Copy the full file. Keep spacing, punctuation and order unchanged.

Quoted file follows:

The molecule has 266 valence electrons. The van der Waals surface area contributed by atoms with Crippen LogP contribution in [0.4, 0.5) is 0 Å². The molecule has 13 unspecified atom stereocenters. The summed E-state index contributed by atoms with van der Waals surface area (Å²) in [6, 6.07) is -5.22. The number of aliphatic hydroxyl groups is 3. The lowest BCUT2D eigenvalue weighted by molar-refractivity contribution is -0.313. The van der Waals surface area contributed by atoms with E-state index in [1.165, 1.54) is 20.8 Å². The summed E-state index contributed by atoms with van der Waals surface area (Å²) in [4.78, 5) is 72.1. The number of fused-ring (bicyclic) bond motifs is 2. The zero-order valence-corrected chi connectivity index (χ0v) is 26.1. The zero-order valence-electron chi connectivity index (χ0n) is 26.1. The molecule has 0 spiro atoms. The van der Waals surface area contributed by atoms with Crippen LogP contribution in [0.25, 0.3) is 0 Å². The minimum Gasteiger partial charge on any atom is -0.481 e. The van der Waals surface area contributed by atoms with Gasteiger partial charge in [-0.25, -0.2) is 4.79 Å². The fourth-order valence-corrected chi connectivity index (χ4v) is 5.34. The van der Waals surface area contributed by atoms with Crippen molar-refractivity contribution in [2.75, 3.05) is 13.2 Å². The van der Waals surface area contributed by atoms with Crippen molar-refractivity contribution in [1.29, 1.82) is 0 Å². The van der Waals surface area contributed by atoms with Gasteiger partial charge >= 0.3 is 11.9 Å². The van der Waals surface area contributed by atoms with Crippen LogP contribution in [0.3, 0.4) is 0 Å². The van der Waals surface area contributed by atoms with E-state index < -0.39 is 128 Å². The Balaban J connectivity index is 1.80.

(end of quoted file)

The molecule has 266 valence electrons. The van der Waals surface area contributed by atoms with Crippen LogP contribution in [0.4, 0.5) is 0 Å². The molecule has 13 unspecified atom stereocenters. The summed E-state index contributed by atoms with van der Waals surface area (Å²) in [6, 6.07) is -5.22. The number of aliphatic hydroxyl groups is 3. The lowest BCUT2D eigenvalue weighted by molar-refractivity contribution is -0.313. The van der Waals surface area contributed by atoms with E-state index in [1.165, 1.54) is 20.8 Å². The summed E-state index contributed by atoms with van der Waals surface area (Å²) in [4.78, 5) is 72.1. The number of fused-ring (bicyclic) bond motifs is 2. The zero-order valence-corrected chi connectivity index (χ0v) is 26.1. The zero-order valence-electron chi connectivity index (χ0n) is 26.1. The molecule has 0 spiro atoms. The van der Waals surface area contributed by atoms with Crippen LogP contribution in [0.25, 0.3) is 0 Å². The minimum Gasteiger partial charge on any atom is -0.481 e. The van der Waals surface area contributed by atoms with Gasteiger partial charge in [-0.25, -0.2) is 4.79 Å². The fourth-order valence-corrected chi connectivity index (χ4v) is 5.34. The van der Waals surface area contributed by atoms with Crippen molar-refractivity contribution in [2.75, 3.05) is 13.2 Å². The van der Waals surface area contributed by atoms with Crippen molar-refractivity contribution in [1.29, 1.82) is 0 Å². The van der Waals surface area contributed by atoms with Gasteiger partial charge >= 0.3 is 11.9 Å². The van der Waals surface area contributed by atoms with Crippen LogP contribution in [0.3, 0.4) is 0 Å². The van der Waals surface area contributed by atoms with E-state index < -0.39 is 128 Å². The Balaban J connectivity index is 1.80.